The specific virus is recognized by these antigens. For example, H1N1 refers to influenza A virus with hemagglutinin subtype 1 and neuraminidase subtype 1, and H3N2 refers to influenza A virus with hemagglutinin subtype 3 and neuraminidase subtype 2.

What is Orthomyxoviridae?

The Orthomyxoviruses are a family of RNA viruses that includes seven genera: Influenza virus A, Influenza virus B, Influenza virus C, Influenza virus D, Isavirus, Thogotovirus, and Quaranjavirus. The first four genera contain viruses that cause influenza in vertebrates, including birds, humans, and other mammals.

What are Antioxidants?

Antioxidants are substances that may protect your cells against the effects of free radicals — molecules produced when your body breaks down food or is exposed to tobacco smoke and radiation. ... Antioxidants, such as vitamins C and E, and carotenoids, may help protect cells from damage caused by free radicals.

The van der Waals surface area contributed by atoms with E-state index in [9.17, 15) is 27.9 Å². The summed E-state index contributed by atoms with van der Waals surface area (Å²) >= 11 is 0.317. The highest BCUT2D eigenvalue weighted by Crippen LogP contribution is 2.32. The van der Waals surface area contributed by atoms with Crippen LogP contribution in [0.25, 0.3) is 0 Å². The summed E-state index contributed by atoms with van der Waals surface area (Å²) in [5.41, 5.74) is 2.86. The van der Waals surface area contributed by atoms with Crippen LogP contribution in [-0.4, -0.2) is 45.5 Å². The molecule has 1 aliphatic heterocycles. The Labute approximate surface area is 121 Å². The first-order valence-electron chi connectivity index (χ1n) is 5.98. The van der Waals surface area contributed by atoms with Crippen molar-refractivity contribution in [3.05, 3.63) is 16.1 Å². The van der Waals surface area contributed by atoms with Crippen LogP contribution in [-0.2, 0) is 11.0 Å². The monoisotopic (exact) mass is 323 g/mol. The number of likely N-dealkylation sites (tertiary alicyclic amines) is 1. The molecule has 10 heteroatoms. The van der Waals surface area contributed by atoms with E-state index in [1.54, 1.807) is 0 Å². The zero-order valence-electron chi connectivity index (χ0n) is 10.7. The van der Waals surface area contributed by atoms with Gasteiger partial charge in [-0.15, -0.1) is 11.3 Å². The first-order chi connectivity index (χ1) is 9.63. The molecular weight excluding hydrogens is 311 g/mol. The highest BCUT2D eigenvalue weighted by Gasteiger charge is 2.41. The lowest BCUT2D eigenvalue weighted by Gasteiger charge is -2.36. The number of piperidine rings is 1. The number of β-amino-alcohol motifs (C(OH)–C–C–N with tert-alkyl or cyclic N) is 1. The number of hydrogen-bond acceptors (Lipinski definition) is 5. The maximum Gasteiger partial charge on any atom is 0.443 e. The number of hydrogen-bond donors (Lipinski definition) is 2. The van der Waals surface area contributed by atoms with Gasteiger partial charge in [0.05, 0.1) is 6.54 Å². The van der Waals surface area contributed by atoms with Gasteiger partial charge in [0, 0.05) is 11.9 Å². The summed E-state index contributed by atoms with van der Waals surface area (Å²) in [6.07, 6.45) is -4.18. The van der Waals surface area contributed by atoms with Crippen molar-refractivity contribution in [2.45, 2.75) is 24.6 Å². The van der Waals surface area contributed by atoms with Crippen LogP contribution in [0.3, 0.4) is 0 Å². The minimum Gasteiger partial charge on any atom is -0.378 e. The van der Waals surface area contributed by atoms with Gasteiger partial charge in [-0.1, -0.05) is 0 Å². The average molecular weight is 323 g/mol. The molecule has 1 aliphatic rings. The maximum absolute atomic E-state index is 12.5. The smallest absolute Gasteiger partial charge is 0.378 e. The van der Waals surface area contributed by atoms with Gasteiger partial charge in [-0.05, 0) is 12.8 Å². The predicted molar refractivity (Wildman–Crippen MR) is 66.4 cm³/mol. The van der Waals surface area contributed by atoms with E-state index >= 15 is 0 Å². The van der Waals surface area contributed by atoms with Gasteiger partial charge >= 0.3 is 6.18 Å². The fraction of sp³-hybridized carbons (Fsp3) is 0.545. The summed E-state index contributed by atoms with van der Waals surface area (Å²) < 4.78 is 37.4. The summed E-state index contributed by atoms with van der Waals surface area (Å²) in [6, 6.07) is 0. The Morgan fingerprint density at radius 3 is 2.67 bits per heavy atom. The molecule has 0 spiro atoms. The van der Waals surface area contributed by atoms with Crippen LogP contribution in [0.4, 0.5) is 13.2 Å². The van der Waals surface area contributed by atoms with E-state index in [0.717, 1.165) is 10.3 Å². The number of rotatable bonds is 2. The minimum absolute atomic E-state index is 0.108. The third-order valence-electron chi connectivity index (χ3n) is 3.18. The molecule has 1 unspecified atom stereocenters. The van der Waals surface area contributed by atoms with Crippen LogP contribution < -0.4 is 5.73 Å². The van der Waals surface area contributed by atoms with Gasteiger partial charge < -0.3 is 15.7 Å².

What's an Antimicrobial?

An antimicrobial is an agent that kills microorganisms or stops their growth. Antimicrobial medicines can be grouped according to the microorganisms they act primarily against. For example, antibiotics are used against bacteria and antifungals are used against fungi.

What's an antiseptic?

Antibacterials include antiseptics that have the proven ability to act against bacteria. Microbicides which destroy virus particles are called viricides or antivirals. Antifungals, also known as an antimycotics, are pharmaceutical fungicides used to treat and prevent mycosis (fungal infection).

What is an astringent?